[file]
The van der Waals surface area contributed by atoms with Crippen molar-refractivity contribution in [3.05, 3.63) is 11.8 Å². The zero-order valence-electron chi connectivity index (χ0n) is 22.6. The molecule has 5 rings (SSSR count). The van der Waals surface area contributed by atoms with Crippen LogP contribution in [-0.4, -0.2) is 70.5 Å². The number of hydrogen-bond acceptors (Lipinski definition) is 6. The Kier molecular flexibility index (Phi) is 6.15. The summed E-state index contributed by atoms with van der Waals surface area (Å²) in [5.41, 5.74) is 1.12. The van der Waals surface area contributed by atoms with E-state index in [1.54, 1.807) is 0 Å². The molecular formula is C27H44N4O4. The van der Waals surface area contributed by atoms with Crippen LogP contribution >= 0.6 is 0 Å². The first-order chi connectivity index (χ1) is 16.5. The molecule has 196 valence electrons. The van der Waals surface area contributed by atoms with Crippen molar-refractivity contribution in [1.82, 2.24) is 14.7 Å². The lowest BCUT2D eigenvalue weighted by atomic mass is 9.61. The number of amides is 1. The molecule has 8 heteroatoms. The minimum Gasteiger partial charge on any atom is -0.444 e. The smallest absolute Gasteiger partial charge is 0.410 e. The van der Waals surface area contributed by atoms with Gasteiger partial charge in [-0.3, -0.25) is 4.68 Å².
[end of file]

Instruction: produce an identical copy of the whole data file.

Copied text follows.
The van der Waals surface area contributed by atoms with Crippen molar-refractivity contribution in [3.05, 3.63) is 11.8 Å². The zero-order valence-electron chi connectivity index (χ0n) is 22.6. The molecule has 5 rings (SSSR count). The van der Waals surface area contributed by atoms with Crippen LogP contribution in [-0.4, -0.2) is 70.5 Å². The number of hydrogen-bond acceptors (Lipinski definition) is 6. The Kier molecular flexibility index (Phi) is 6.15. The summed E-state index contributed by atoms with van der Waals surface area (Å²) in [5.41, 5.74) is 1.12. The van der Waals surface area contributed by atoms with E-state index in [1.54, 1.807) is 0 Å². The molecular formula is C27H44N4O4. The van der Waals surface area contributed by atoms with Crippen LogP contribution >= 0.6 is 0 Å². The first-order chi connectivity index (χ1) is 16.5. The molecule has 196 valence electrons. The van der Waals surface area contributed by atoms with Crippen molar-refractivity contribution in [1.82, 2.24) is 14.7 Å². The lowest BCUT2D eigenvalue weighted by atomic mass is 9.61. The number of amides is 1. The molecule has 8 heteroatoms. The minimum Gasteiger partial charge on any atom is -0.444 e. The smallest absolute Gasteiger partial charge is 0.410 e. The van der Waals surface area contributed by atoms with Gasteiger partial charge in [-0.3, -0.25) is 4.68 Å².